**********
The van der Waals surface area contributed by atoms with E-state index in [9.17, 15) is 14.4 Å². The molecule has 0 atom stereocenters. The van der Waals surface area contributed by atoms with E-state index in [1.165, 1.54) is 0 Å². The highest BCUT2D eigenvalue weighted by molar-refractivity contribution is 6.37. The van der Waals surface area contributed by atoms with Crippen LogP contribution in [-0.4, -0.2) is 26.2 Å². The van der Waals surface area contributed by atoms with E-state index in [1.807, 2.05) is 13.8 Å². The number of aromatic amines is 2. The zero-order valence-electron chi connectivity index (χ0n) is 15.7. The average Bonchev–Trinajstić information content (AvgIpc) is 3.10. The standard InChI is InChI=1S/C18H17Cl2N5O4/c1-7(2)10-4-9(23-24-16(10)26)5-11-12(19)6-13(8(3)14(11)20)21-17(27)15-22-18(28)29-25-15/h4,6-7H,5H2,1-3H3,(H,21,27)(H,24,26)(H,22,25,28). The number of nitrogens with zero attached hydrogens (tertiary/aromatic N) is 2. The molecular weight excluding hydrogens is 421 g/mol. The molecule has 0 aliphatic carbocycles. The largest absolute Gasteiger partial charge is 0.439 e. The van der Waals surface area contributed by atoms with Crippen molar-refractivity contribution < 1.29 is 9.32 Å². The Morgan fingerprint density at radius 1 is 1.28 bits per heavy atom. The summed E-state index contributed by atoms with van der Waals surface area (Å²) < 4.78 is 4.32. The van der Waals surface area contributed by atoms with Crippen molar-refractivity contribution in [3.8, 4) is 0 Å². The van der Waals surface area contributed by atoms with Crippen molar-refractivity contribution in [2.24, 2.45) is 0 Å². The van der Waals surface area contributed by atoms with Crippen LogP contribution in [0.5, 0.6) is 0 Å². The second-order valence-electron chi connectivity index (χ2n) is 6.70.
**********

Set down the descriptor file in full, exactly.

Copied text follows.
The van der Waals surface area contributed by atoms with E-state index in [9.17, 15) is 14.4 Å². The molecule has 0 atom stereocenters. The van der Waals surface area contributed by atoms with E-state index in [1.165, 1.54) is 0 Å². The highest BCUT2D eigenvalue weighted by molar-refractivity contribution is 6.37. The van der Waals surface area contributed by atoms with Crippen LogP contribution in [-0.4, -0.2) is 26.2 Å². The van der Waals surface area contributed by atoms with E-state index in [1.807, 2.05) is 13.8 Å². The number of aromatic amines is 2. The zero-order valence-electron chi connectivity index (χ0n) is 15.7. The average Bonchev–Trinajstić information content (AvgIpc) is 3.10. The standard InChI is InChI=1S/C18H17Cl2N5O4/c1-7(2)10-4-9(23-24-16(10)26)5-11-12(19)6-13(8(3)14(11)20)21-17(27)15-22-18(28)29-25-15/h4,6-7H,5H2,1-3H3,(H,21,27)(H,24,26)(H,22,25,28). The number of nitrogens with zero attached hydrogens (tertiary/aromatic N) is 2. The molecular weight excluding hydrogens is 421 g/mol. The molecule has 0 aliphatic carbocycles. The largest absolute Gasteiger partial charge is 0.439 e. The van der Waals surface area contributed by atoms with Crippen molar-refractivity contribution < 1.29 is 9.32 Å². The Morgan fingerprint density at radius 1 is 1.28 bits per heavy atom. The summed E-state index contributed by atoms with van der Waals surface area (Å²) < 4.78 is 4.32. The van der Waals surface area contributed by atoms with Crippen molar-refractivity contribution in [3.8, 4) is 0 Å². The van der Waals surface area contributed by atoms with Crippen molar-refractivity contribution in [2.24, 2.45) is 0 Å². The van der Waals surface area contributed by atoms with Crippen LogP contribution in [0.5, 0.6) is 0 Å². The second-order valence-electron chi connectivity index (χ2n) is 6.70.